Terrorist groups like ISIS use social media to rally support around the world, using sites like Twitter to mobilize sympathizers into possible plots. But in a blog post today, Twitter says that kind of behavior flagrantly violates its terms of service, and reports that it’s suspended tens of thousands pro-ISIS…
High-speed internet is improving across the US, but not everyone is experiencing the same level of improvement. Google wants to help solve that problem, albeit in a highly limited fashion.
Divorce can be expensive, drawn-out, and painful. But one startup is betting that it can make divorce proceedings more amicable for everyone involved.
Cuba is one of the least-connected nations in the world. But yesterday its state telecommunications company announced that it was launching the first domestic broadband scheme in Havana.
Whenever Werner Herzog says something, you should listen. Don’t just listen because the man speaks pure poetry with an alluring German accent. Listen because he’s usually smart, if a little grumpy. Case in point: He thinks Twitter is stupid.
It’s no secret that connected home devices are riddled with security concerns. A recent investigation into Nest thermostats leaking user data onto the internet seemed especially anxiety-inducing, given how incredibly popular the gadgets are. But the story’s not as scary as some reports might lead you to believe.
The faceless editors of Wikipedia were on a warpath, wiping out glistening kernels of internet knowledge with nothing but ghosts left in their wake. And this week, they were industrious as hell. But we’re not letting them off that easy.
If you like Chrome but don’t think it loads web pages fast enough, you might be in luck. Google has now readied a new compression algorithm for the browser which will squeeze web pages down by as much as 25 percent more than it does right now.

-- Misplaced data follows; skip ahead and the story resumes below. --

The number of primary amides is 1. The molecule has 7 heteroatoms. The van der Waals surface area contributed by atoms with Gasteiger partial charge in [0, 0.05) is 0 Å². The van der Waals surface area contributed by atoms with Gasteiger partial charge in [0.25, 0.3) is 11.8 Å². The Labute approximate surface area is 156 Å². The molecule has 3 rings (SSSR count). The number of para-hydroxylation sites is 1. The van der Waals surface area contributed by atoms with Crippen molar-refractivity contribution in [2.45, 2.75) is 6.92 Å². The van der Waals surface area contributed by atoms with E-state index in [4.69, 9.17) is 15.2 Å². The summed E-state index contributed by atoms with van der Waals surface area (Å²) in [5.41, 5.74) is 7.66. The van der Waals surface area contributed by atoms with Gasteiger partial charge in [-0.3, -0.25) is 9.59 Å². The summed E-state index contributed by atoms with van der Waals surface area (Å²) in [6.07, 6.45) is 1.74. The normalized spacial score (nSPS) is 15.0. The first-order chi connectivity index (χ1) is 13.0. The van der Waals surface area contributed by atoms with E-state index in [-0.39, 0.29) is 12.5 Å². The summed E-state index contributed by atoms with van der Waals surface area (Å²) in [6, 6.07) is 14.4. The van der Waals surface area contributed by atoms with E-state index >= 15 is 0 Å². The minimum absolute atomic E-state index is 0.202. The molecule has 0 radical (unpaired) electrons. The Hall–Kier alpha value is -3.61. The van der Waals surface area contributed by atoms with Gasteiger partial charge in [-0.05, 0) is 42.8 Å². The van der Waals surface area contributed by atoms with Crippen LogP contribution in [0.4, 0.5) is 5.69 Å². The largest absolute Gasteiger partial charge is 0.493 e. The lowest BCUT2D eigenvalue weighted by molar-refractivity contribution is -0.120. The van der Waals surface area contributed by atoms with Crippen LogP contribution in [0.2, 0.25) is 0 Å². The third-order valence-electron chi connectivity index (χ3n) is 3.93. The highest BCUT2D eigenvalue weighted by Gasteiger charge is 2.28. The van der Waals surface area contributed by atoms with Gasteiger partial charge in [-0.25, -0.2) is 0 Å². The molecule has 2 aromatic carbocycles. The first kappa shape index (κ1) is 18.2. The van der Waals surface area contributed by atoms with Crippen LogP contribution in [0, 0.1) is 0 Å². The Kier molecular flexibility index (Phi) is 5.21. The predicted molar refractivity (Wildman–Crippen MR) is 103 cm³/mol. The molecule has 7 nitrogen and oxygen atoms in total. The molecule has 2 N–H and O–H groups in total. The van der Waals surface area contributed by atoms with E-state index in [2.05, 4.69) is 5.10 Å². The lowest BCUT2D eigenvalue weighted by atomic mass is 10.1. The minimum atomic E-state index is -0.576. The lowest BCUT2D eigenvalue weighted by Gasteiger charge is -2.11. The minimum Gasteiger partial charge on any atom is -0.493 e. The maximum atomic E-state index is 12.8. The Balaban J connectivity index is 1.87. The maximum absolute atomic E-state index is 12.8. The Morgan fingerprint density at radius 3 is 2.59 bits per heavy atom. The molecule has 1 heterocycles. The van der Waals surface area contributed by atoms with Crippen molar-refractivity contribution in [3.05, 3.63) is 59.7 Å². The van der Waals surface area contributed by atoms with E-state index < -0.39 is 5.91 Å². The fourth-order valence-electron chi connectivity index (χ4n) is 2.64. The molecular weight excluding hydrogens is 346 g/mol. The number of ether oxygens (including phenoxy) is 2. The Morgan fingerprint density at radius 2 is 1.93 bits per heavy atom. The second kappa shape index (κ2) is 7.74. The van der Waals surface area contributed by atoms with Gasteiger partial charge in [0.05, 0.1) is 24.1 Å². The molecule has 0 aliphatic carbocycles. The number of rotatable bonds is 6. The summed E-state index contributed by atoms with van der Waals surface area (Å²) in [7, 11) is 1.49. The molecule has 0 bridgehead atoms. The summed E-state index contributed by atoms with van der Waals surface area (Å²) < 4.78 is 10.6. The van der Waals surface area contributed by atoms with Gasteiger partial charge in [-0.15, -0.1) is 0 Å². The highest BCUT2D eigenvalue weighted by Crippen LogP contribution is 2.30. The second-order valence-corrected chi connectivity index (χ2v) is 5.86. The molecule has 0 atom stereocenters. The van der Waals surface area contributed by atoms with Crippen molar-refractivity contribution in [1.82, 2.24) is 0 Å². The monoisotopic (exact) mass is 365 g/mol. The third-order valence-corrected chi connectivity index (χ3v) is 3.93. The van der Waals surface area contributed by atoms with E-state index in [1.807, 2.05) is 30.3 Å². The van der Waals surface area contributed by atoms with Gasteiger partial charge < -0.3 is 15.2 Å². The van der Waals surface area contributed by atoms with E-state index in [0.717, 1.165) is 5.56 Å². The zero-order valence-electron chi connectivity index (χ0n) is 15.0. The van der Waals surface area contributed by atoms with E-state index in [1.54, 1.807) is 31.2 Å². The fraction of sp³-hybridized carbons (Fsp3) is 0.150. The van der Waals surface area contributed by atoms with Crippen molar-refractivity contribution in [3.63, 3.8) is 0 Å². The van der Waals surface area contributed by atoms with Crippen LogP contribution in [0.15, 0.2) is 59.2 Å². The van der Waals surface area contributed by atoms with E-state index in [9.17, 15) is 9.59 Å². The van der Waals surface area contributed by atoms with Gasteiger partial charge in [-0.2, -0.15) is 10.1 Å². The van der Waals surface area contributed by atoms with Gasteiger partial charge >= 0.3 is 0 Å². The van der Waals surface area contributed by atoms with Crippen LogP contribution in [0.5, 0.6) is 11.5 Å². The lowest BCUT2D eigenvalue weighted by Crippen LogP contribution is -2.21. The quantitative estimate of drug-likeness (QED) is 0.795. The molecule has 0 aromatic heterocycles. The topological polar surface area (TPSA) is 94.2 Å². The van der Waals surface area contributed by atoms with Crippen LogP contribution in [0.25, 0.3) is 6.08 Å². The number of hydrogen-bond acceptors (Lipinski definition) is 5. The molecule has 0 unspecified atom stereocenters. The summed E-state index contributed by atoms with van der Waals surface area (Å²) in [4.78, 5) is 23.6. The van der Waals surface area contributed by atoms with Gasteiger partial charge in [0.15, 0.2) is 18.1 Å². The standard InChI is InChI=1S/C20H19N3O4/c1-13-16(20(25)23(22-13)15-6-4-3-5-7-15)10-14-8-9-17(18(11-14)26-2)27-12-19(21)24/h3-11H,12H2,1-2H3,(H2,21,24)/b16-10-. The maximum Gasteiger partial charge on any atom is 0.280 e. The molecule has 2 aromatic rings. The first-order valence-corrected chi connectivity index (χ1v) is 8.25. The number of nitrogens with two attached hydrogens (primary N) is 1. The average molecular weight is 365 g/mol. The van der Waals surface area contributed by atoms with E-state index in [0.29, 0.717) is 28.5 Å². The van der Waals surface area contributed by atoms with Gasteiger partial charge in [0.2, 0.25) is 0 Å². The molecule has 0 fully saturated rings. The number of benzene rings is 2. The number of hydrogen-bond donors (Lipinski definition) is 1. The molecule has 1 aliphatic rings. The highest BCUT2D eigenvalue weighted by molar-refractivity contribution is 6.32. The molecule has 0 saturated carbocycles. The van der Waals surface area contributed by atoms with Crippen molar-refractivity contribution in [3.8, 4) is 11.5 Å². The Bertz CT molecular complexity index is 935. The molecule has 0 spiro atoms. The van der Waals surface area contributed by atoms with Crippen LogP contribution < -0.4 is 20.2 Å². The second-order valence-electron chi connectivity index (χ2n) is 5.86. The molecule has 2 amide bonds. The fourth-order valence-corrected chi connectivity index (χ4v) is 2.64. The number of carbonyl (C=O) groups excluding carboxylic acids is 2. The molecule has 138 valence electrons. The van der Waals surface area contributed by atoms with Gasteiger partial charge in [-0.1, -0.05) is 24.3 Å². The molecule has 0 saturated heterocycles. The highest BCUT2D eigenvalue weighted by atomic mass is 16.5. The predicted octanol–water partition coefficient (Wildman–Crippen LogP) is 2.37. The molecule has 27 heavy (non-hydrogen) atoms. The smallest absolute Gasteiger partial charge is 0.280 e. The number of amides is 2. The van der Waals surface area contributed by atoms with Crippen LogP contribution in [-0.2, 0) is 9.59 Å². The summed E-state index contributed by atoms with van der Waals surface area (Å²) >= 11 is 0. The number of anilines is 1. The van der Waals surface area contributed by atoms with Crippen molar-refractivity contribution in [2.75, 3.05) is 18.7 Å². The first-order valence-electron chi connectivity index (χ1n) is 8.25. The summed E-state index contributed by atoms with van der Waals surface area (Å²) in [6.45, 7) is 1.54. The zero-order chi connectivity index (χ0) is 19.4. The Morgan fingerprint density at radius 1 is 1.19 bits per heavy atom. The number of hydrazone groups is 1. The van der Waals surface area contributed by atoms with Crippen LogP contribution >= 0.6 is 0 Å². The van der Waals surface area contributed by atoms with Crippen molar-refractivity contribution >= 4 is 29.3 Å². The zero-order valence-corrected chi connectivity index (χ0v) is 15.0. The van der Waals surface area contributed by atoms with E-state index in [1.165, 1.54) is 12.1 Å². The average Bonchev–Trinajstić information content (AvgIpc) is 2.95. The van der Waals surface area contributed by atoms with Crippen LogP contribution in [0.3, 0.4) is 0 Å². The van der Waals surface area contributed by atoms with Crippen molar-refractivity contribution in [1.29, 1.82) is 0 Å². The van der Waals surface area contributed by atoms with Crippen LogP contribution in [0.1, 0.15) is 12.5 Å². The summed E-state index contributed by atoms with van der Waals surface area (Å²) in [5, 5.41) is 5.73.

Today, the first of New York City’s public, gigabit wifi hotspots opened to the public. I tried them, so take it from me: They’re insanely fast. How fast? Fast enough that Starbucks’ free internet is about to get killed.
Less than two weeks ago, New York approved the merger between customer service nightmare Time Warner Cable and not-quite-so-famously-bad Charter Communications. Almost immediately, Time Warner is raising its prices in New York. Updated: The numbers previously used in this post were incorrect and have been changed.
A New York judge has ruled that tagging someone in a Facebook post—and the subsequent notification that it generates— is enough to constitute a violation of a restraining order.
Following in the same vein as the Revelmode announcement yesterday, today Netflix announced that it was ordering a series based on a YouTuber. This is the future of entertainment, everyone.
In a flurry of buzzwords, YouTube star PewDiePie and Disney’s Maker Studios announced a partnership that brings us Revelmode. What is Revelmode? Well, that’s a little less clear.
It’s the biggest, fastest public wifi project on Earth: Starting today, New York is unveiling street-side internet hotspots that will blanket America’s biggest city and provide unprecedented wifi access to over 8 million people.
For the second week in a row, we’re sifting through Wikipedia’s deleted detritus to bring you those few, nearly lost-forever encyclopedic gems. This week, that means forgotten porn stars, creepy tales of time travel, and perhaps the worst song about liquor you will ever hear.
2015 was by far the biggest year for professional video gaming, with 334 million people watching the championships for League of Legends, a multiplayer battle video game. Mix in bigger sponsors, more tech company money, better hardware, and virtual reality, and 2016 could be the year this phenomenon really takes off.
HTTP status codes are not normally a thing that aids political dissidents, or really anything to get excited about. But the newly-made code 451, to be used when something is taken down for legal reasons, is a timely exception.